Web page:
Scientists, including Brown University geologists and students, have completed the first global geological map of Ganymede, Jupiter’s largest moon and the largest in the solar system.
An amazing time
Making the map of Ganymede was a long and complex task. Some of the scientists behind today’s announcement were graduate students and postdocs at Brown when the Galileo data began to arrive in the 1990s. Credit: U.S. Geological Survey
With its varied terrain and possible underground ocean, Ganymede is considered a prime target in the search for habitable environments in the solar system, and the researchers hope this new map will aid in future exploration. The work, led by Geoffrey Collins, a Ph.D. graduate of Brown now a professor at Wheaton College in Massachusetts, took years to complete. The map was published today by the U.S. Geological Survey.
“It is very rewarding to see the results of all of our efforts here at Brown come together into this integrated global compilation that will now be used to plan the next phase of scientific exploration of the Galilean satellites,” said Jim Head, the Scherck Distinguished Professor of Geological Sciences at Brown and one of the map’s co-authors.
The researchers combined images from the Voyager and Galileo spacecraft to put the map together. Voyager was the first mission to fly through the Jupiter satellite system and passed by the icy surface of Ganymede in 1979. Those first images revealed a complex surface, segmented and fractured into dark and light terrain. In 1995, the Galileo spacecraft was placed in orbit around Jupiter and began to return high-resolution images of the surface that help to understand many of the features seen at low-resolution by Voyager.
Head was a co-investigator on the Galileo’s Solid State Imaging (SSI) experiment. In that role, he and his team were responsible for planning the imaging sequences for Ganymede in order to identify and investigate the scientific targets of highest priority. The team worked for several years to obtain the data necessary to make the global map.
“This was an amazing time,” Head said. “Brown graduate and undergraduate students worked shoulder-to-shoulder in the Planetary Geosciences Laboratory in Lincoln Field Building, studying the newly acquired images and choosing new sites of scientific interest. The discoveries were daily and the adrenaline was surging as we rushed to collect our thoughts and plans, review them with the SSI Team, and get them uploaded to the spacecraft in time for the next encounter.”
Geoffrey Collins was one of the graduate students looking at the data as it came in from Galileo. Wes Patterson and Louise Prockter, now at the Johns Hopkins University Applied Physics Laboratory, also started work on the project as graduate students at Brown. Robert Pappalardo, now at NASA’s Jet Propulsion Lab, was part of the team during postdoctoral studies at Brown.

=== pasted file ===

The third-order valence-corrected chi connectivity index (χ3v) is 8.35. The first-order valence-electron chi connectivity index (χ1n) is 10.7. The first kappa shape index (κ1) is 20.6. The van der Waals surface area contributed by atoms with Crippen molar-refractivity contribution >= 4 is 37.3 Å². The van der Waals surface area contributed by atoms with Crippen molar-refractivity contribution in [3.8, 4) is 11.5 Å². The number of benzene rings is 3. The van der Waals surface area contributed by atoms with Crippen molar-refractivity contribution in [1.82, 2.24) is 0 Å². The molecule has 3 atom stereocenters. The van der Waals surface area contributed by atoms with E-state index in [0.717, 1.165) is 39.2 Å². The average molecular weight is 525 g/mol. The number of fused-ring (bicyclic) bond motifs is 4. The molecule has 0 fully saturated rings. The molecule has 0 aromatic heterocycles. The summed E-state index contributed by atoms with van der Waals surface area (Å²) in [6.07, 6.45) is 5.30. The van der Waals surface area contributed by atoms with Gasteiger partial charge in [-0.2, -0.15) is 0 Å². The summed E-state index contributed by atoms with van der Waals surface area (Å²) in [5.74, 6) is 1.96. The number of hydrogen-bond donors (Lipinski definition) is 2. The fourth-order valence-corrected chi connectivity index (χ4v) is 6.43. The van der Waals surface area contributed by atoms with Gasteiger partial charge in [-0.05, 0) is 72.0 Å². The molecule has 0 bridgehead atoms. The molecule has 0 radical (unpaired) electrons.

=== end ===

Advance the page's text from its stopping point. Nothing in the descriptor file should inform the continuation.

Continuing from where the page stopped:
“I’m so glad all that work has paid off in the form of this detailed global map,” Head said. “It is equally rewarding to see that the Brown team has now moved on to positions of leadership in the planetary exploration research community.”
Editors: Brown University has a fiber link television studio available for domestic and international live and taped interviews, and maintains an ISDN line for radio interviews. For more information, call (401) 863-2476.
Kevin Stacey | EurekAlert!
Upside down and inside out
27.04.2015 | University of Cambridge
Fast and Accurate 3-D Imaging Technique to Track Optically-Trapped Particles
24.04.2015 | Korea Advanced Institute of Science and Technology
KAIST researchers published an article on the development of a novel technique to precisely track the 3-D positions of optically-trapped particles having complicated geometry in high speed in the April 2015 issue of Optica.
Daejeon, Republic of Korea, April 23, 2015--Optical tweezers have been used as an invaluable tool for exerting micro-scale force on microscopic particles and...
A very small and rare species of shark is swimming its way through scientific literature. But don't worry, the chances of this inches-long vertebrate biting...
Ever since computers have been small enough to be fixtures on desks and laps, their central processing has functioned something like an atomic Etch A Sketch, with electromagnetic fields pushing data bits into place to encode data.
Unfortunately, the same drawbacks and perils of the mechanical sketch board have been just as pervasive in computing: making a change often requires starting...
How is lightning initiated in thunderclouds? This is difficult to answer - how do you measure electric fields inside large, dangerously charged clouds? It was discovered, more or less by coincidence, that cosmic rays provide suitable probes to measure electric fields within thunderclouds. This surprising finding is published in Physical Review Letters on April 24th. The measurements were performed with the LOFAR radio telescope located in the Netherlands.
How is lightning initiated in thunderclouds? This is difficult to answer - how do you measure electric fields inside large, dangerously charged clouds? It was...
Max Planck researcher Buhalqem Mamtimin determines how much nitrogen oxide is released into the atmosphere from agriculturally used oases.
In order to make statements about current and future air pollution, scientists use models which simulate the Earth’s atmosphere. A lot of information such as...
23.04.2015 | Event News
23.04.2015 | Event News
13.04.2015 | Event News
27.04.2015 | Life Sciences
27.04.2015 | Studies and Analyses
27.04.2015 | Life Sciences